Singing--It's What I Do

April 25, 2009
By
It is hard to find a teenager who knows exactly what she wants to do with her life. I attend an academically advanced, well respected, college preparatory high school, and most of my classmates have no clear idea what they want to be as an adult. I, however, know with every fiber of my being that I want to study music and further my singing career. I have been singing for most of my life. I always knew that I loved music and that it was an innate part of me. It was not until recently, though, that I had an epiphany, clearly revealing that I needed to be a singer—forever. Not just a singer for fun. Not just a singer as a hobby—but a singer for life.



As a young child, I was extremely quiet and soft spoken. I never felt the need or desire to compete for attention among my friends by being the loudest talker or the funniest story teller. I usually took a step back to quietly observe and listen, but when I stepped onto the stage, it was my turn to shine. On stage, I did not have to compete for anyone’s attention. I commanded it, owned it, and loved it. This attention sustained me so that when I walked off my stage, I felt fulfilled and content to slip quietly back into the crowd, observing and listening.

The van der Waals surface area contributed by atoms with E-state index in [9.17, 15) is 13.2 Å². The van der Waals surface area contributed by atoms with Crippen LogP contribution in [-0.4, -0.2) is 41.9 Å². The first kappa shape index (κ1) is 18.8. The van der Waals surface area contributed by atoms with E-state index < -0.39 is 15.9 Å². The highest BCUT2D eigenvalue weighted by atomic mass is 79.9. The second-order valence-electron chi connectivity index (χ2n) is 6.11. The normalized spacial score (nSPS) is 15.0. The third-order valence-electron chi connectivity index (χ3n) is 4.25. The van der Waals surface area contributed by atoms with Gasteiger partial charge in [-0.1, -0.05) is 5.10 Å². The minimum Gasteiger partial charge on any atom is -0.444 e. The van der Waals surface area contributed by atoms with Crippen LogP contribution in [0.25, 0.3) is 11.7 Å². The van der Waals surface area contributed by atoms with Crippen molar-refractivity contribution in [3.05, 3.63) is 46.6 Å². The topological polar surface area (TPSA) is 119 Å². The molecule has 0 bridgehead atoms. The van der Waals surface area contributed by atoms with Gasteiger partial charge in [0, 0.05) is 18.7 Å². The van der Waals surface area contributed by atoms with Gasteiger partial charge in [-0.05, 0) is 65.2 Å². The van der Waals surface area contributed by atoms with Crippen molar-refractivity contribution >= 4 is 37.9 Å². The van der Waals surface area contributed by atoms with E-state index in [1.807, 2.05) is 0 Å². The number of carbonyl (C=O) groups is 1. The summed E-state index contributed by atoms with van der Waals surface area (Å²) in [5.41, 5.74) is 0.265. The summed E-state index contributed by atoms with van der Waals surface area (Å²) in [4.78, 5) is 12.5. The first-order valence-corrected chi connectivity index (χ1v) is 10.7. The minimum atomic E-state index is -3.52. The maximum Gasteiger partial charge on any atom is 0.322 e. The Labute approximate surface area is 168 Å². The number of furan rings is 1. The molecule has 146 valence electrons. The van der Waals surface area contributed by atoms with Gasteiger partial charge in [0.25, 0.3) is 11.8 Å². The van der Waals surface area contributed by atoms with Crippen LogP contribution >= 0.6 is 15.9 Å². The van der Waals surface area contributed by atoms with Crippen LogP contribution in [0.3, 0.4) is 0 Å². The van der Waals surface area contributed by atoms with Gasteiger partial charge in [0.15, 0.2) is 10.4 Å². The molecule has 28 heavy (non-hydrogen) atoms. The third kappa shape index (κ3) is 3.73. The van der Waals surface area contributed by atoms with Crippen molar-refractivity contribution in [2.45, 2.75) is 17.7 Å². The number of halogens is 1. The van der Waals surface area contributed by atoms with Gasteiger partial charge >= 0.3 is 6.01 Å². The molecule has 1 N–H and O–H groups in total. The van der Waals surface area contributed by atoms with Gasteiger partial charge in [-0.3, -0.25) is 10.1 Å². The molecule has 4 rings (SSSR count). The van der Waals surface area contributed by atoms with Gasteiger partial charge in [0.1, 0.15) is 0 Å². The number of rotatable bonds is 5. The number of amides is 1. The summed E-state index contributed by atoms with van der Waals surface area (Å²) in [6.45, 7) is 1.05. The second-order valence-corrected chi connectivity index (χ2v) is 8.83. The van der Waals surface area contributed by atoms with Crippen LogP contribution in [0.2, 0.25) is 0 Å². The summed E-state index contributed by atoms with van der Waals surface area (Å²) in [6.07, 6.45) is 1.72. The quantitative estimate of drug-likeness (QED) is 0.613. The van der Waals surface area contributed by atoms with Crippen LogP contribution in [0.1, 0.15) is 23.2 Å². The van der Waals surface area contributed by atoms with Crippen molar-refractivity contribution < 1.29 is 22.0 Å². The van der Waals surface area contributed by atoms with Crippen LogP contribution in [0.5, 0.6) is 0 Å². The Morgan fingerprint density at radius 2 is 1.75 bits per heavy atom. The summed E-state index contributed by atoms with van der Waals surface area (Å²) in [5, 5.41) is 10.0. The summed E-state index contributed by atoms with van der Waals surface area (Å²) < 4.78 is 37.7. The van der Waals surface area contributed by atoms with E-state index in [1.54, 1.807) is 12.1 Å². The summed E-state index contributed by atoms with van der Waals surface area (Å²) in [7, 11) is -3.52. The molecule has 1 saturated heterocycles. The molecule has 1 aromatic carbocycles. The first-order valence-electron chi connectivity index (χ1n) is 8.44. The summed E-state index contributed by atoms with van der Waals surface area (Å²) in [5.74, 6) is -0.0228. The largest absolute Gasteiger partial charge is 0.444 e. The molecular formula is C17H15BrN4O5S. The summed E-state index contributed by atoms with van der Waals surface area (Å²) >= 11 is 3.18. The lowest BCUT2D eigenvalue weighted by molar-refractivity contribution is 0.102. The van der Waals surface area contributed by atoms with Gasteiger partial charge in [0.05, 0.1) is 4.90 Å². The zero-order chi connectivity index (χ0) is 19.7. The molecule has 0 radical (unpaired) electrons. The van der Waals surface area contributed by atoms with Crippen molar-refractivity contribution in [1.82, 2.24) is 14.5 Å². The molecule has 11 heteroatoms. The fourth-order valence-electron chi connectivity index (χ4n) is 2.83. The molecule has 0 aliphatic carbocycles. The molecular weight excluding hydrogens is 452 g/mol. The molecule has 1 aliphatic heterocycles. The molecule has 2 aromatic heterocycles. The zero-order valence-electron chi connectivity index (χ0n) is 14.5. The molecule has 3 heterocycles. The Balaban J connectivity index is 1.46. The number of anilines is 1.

Being an extremely introspective person has allowed me to realize that I love singing all types of music. I enjoy singing classical, gospel, sacred, country, and popular music. I also enjoy singing at all venues. No event is too small or too great. I love bringing joy to the patients in nursing homes as much as I love performing at larger, more glamorous events. For me, the most important aspect in singing is not only commanding people’s attention but also connecting with people’s souls. I need to either convey a message or act as an outlet for people to experience their own emotions. For example, I recently sang at a Christian funeral service. The people were grief stricken and consumed in loss and death. As I sang “The Lord’s Prayer,” I felt that I was God’s instrument. I felt that it was my job to remind people of His presence and of His promise. As I sang “Let There Be Peace on Earth,” I wanted them to feel peace and hope in this dark time. As I sang “Amazing Grace,” I felt that I was needed to remind them that their loved one was not alone in darkness but in everlasting light with our Lord. As I sang, I could tell by people’s faces and body language that they were being soothed and comforted by God’s words through my voice. I felt extremely privileged to be able to use my voice to express God’s love and grace in His house. After this experience, I understood the power of my gift. I understood that it was my purpose to touch and become one with others through song. Although I may not always sing religious music, I always try to express these same feelings of hope, love, and peace. When I sing, I know that my instrument is a precious, God-given gift to be used for good. I need to share my music with a sense of respect, appreciation, and purity. Although I am still young and cannot perfectly plan out every detail in my life, I know that music will be a part of who I am—forever.





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